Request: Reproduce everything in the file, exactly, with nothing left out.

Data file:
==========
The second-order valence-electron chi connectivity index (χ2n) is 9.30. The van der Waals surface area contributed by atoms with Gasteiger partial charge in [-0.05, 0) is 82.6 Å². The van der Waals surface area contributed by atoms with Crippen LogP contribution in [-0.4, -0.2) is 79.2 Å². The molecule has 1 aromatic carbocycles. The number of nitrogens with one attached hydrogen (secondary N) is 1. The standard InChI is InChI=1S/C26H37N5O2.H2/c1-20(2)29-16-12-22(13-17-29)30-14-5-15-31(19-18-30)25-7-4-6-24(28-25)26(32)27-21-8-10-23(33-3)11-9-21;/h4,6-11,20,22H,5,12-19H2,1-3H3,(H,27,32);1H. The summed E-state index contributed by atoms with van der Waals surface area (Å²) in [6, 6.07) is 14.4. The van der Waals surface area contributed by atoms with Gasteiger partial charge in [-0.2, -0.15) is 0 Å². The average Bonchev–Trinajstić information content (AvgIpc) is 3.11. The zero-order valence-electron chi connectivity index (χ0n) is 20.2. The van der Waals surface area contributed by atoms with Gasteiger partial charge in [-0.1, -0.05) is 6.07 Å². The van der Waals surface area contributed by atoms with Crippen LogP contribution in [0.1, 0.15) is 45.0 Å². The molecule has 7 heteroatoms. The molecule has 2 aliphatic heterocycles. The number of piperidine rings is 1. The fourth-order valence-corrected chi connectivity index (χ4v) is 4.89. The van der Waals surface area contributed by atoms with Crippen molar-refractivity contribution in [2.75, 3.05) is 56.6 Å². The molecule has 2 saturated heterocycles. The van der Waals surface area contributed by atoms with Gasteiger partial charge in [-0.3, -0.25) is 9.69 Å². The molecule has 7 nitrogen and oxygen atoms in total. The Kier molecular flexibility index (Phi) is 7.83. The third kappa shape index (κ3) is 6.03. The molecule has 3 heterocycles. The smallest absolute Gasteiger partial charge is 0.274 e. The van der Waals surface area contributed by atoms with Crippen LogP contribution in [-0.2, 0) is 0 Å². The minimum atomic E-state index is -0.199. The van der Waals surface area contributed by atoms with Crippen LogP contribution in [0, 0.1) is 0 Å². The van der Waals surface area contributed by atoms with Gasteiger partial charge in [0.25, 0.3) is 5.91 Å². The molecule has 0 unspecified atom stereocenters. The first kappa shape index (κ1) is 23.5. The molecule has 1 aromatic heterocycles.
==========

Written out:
The second-order valence-electron chi connectivity index (χ2n) is 9.30. The van der Waals surface area contributed by atoms with Gasteiger partial charge in [-0.05, 0) is 82.6 Å². The van der Waals surface area contributed by atoms with Crippen LogP contribution in [-0.4, -0.2) is 79.2 Å². The molecule has 1 aromatic carbocycles. The number of nitrogens with one attached hydrogen (secondary N) is 1. The standard InChI is InChI=1S/C26H37N5O2.H2/c1-20(2)29-16-12-22(13-17-29)30-14-5-15-31(19-18-30)25-7-4-6-24(28-25)26(32)27-21-8-10-23(33-3)11-9-21;/h4,6-11,20,22H,5,12-19H2,1-3H3,(H,27,32);1H. The summed E-state index contributed by atoms with van der Waals surface area (Å²) in [6, 6.07) is 14.4. The van der Waals surface area contributed by atoms with Gasteiger partial charge in [-0.2, -0.15) is 0 Å². The average Bonchev–Trinajstić information content (AvgIpc) is 3.11. The zero-order valence-electron chi connectivity index (χ0n) is 20.2. The van der Waals surface area contributed by atoms with Gasteiger partial charge in [-0.1, -0.05) is 6.07 Å². The van der Waals surface area contributed by atoms with Crippen LogP contribution in [0.1, 0.15) is 45.0 Å². The molecule has 7 heteroatoms. The molecule has 2 aliphatic heterocycles. The number of piperidine rings is 1. The fourth-order valence-corrected chi connectivity index (χ4v) is 4.89. The van der Waals surface area contributed by atoms with Crippen molar-refractivity contribution in [2.75, 3.05) is 56.6 Å². The molecule has 2 saturated heterocycles. The van der Waals surface area contributed by atoms with Gasteiger partial charge in [-0.3, -0.25) is 9.69 Å². The molecule has 7 nitrogen and oxygen atoms in total. The Kier molecular flexibility index (Phi) is 7.83. The third kappa shape index (κ3) is 6.03. The molecule has 3 heterocycles. The smallest absolute Gasteiger partial charge is 0.274 e. The van der Waals surface area contributed by atoms with Crippen LogP contribution in [-0.2, 0) is 0 Å². The minimum atomic E-state index is -0.199. The van der Waals surface area contributed by atoms with Crippen LogP contribution in [0, 0.1) is 0 Å². The van der Waals surface area contributed by atoms with Gasteiger partial charge in [0.25, 0.3) is 5.91 Å². The molecule has 0 unspecified atom stereocenters. The first kappa shape index (κ1) is 23.5. The molecule has 1 aromatic heterocycles.